An inquest into a four month old baby killed has found that Greater Manchester Police, Children’s Services and the Health Visiting Team all failed to assess the risk posed by his father. The coroner concluded that the police failed to assess Samuel Gildea, Alfie’s father, as a serious and serial abuse perpetrator and to ensure disclosure through the Domestic Violence Disclosure Scheme, known as ‘Clare’s Law,’ to Alfie’s mother, Caitlin McMichael.
Clare’s Law has a ‘right to know’ function where the Police can proactively disclose information if they have reasonable grounds for believing that a perpetrator has used to threatened violence and the victim is at risk of future violent behavior. Samuel Gildea had 20 previous convictions; however, his mother was not aware of his previous six convictions involving domestic violence involving three previous partners. Caitlin McMichael said that ‘had such critical information regarding Samuel’s past been shared, Alfie could still be alive today’.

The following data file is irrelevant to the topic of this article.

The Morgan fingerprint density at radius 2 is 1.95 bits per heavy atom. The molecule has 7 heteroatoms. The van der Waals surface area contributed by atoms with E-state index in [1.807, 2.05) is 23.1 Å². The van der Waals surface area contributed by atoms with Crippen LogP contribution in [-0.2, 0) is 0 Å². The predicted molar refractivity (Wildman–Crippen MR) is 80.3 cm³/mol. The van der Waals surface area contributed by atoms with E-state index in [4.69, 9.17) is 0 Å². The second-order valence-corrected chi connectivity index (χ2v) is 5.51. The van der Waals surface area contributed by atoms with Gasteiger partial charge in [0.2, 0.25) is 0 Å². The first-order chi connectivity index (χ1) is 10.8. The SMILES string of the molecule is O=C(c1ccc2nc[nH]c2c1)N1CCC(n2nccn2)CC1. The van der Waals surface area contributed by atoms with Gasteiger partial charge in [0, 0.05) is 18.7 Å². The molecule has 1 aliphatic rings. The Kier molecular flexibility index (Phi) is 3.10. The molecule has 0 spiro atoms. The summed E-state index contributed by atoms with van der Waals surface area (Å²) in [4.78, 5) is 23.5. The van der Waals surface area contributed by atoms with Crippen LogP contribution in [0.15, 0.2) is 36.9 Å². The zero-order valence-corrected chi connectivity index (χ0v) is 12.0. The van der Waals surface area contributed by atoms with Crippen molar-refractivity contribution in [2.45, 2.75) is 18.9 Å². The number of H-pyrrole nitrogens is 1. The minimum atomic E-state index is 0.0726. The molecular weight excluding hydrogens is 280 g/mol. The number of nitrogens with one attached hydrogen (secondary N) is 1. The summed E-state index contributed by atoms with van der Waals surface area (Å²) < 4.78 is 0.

Selen Cavcav, a senior caseworker at INQUEST said that there was a ‘systemic issue around police’s understanding of domestic violence and the culture surrounding this’. Selen continued that ‘with a disturbing surge in domestic abuse across the country throughout the duration of the COVID-19 pandemic, such inadequate systems must be urgently addressed to prevent further harm.’
Ruth Bundey, of Harrison Bundey Solicitors who represents the mother, said was ‘unacceptable that it took Alfie’s death before the information of Samuels previous domestic abuse history was scrutinised by Greater Manchester Police’. ‘Crucial information was available to show that Caitlin was in a controlling and coercive relationship. This was not recognised or contextualised by GMP, Children’s Services or the Health Visitors Team, and had a proper risk assessment ensued, Alfie‘s death could probably have been prevented.’
When Alfie was two-months old, Samuel Gildea physically assaulted Caitlin and had attempted to strangle her two weeks before. Despite this, the Police categorised the situation as medium risk. Children’s Social Care and Health Visitors were also informed about these incidents; however, they did not investigate the issue in depth.